A prominent structure inside the fort is the Shah Suja Palace which has been converted into a jail. On the North-eastern side is the Karan Chaura, built on the natural rocky mountain. It is the highest point of the fort. During their time, the British installed a battery here. The other hillock is the artificial rectangular mound which was the citadel or acropolis of the fort. The fort complex also houses important public offices which include civil, revenue and criminal courts, in the form of three parallel rows of buildings. In 1959, another two-storied building was built to accommodate administrative offices of the District Magistrate. To the west of the courts, a trim little ivy-clad church can be spotted and to the east lies the English church of the Baptist Mission built in 1863 CE which was destroyed by the earthquake of 1897 CE. Near the north gate of the fort is an old cemetery that shelters obelisk tombs erected at the end of the 18th and beginning of the 19th century.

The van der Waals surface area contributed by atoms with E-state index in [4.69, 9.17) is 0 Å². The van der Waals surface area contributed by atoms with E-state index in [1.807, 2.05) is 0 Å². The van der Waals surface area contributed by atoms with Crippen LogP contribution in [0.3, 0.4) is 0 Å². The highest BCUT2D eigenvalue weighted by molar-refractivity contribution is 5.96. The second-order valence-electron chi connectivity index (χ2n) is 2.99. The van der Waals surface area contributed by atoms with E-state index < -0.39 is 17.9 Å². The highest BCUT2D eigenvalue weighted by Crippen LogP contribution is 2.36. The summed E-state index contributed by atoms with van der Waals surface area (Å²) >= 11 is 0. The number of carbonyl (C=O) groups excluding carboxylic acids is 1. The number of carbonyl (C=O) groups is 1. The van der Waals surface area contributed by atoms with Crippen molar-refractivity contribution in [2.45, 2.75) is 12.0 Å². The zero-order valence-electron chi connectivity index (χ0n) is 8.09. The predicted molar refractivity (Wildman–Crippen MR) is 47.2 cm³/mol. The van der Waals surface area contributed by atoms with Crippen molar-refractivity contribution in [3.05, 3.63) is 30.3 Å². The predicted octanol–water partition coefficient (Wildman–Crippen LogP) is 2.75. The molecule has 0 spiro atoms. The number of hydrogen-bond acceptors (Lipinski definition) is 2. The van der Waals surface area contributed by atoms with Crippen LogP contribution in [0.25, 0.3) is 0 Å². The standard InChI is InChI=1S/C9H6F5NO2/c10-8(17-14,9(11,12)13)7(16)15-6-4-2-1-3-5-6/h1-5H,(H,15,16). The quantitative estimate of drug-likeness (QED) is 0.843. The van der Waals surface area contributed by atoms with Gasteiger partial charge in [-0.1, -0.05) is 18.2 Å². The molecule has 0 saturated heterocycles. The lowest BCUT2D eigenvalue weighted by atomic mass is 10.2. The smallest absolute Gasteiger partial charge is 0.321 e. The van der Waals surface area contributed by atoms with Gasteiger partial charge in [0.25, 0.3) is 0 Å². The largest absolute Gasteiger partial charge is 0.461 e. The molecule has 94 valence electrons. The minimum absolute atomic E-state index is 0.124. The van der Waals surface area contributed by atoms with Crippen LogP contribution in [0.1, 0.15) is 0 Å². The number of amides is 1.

Inside the fort is a famous tunnel, through which Mir Qasim is said to have escaped post the battle of Buxar in 1764 CE. After the battle, it is said that Princess Gul and Prince Bahar (Mir Qasim’s children) used to disguise themselves as tigers near the river side to seek vengeance for their father’s defeat. Unfortunately, on a dark night, a British officer accidentally shot them. They were buried near the sacred site of Pir Shah Nafah Gul.
The fort which stood strong for many years is now in a ruined state. Today, the interiors of the fort house administrative offices as well as pilgrimage sites. The serene ghats of Munger are famous for the views of diving Gangetic dolphins. The ghats also received attention under the ‘Project Namami Gange’, initiated by the central government in 2014. This fort undoubtedly adds to the rich legacy of the pluralistic culture of India.